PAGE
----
In the United Kingdom, as in the United States, race relations are surrounded with taboos defined by the politically correct concepts of what Ray Honeyford calls the race relations lobby. This lobby, championed by the Commission for Racial Equality (CRE) has a vested interest in depicting the United Kingdom as a society rotten with endemic racism, and its ethnic minorities as victims doomed to failure. An outgrowth of the Race Relations Act of 1976, the Commission was founded in response to worthy concerns about race and patterned after its American prototype, the Congress of Racial Equality. Its constant demands for increased powers have only increased with the coming into power of the New Labour Party. That makes Ray Honeyford's critique all the more urgent. Honeyford exposes the policies and practices of the Commission to public view, encouraging informed debate about its need to exist. The CRE possesses considerable legal powers powers which seriously undermine the great freedoms of association, contract, and speech as-sociated with the United Kingdom. Without denying the presence of racial prejudice, Honeyford shows that the picture of the United Kingdom as a divisive nation is a serious misrepresentation.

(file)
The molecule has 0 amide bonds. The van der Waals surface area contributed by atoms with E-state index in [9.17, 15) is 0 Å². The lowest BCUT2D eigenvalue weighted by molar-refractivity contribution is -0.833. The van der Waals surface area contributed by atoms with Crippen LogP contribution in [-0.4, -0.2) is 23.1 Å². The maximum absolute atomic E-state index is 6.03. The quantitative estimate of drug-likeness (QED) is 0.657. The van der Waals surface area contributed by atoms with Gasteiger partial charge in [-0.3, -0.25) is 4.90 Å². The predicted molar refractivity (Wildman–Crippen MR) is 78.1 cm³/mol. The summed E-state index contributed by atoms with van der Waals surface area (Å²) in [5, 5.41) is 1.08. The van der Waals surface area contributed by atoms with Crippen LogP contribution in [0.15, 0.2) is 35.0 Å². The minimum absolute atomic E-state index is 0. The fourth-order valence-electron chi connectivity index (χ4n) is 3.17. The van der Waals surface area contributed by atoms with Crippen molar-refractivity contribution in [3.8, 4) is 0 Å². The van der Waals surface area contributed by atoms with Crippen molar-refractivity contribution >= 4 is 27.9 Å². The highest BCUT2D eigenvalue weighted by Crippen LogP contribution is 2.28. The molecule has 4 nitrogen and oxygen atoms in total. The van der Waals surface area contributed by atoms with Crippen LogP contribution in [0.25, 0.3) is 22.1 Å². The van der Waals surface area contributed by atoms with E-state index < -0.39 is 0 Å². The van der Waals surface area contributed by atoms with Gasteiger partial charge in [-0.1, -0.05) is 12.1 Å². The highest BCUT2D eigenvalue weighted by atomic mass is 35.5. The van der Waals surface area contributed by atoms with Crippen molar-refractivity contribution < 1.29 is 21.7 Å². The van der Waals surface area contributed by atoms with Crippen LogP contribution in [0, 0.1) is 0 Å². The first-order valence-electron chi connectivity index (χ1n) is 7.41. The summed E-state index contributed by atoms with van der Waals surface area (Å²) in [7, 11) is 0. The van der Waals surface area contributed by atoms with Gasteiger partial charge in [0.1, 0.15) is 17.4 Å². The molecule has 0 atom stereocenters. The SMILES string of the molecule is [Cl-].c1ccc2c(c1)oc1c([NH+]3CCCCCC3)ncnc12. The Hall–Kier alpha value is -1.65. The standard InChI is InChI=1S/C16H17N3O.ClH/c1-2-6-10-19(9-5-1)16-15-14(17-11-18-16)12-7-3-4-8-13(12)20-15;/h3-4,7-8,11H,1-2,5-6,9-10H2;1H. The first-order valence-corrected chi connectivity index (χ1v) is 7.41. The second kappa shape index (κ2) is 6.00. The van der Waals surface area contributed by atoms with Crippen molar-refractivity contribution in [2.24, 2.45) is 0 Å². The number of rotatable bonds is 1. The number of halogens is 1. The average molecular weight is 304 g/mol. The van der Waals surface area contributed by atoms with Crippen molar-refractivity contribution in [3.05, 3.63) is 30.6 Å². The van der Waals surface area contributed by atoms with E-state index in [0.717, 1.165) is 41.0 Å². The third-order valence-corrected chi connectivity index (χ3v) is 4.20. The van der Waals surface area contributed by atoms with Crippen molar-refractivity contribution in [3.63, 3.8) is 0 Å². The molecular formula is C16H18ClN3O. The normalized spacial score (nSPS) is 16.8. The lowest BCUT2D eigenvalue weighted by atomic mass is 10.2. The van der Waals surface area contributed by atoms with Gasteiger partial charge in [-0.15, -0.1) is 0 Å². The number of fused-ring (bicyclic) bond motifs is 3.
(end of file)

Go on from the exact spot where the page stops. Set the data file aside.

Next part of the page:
Placing the CRE in its historical and political context, Honeyford outlines its powers, and analyzes its formal investigations in the fields of education, employment, and housing. He also examines its publicity machine and its effect on public and educational libraries. He points out the danger of uncritically replicating the American experience. According to Honeyford, Americans have replaced a melting-pot notion of society, with all citizens loyal to a national ideal, with a "tossed-salad" concept which encourages the creation of self-conscious, separate, and aggressive ethnic groups, each claiming special access to the public purse, and having little regard for national cohesion and individual liberties.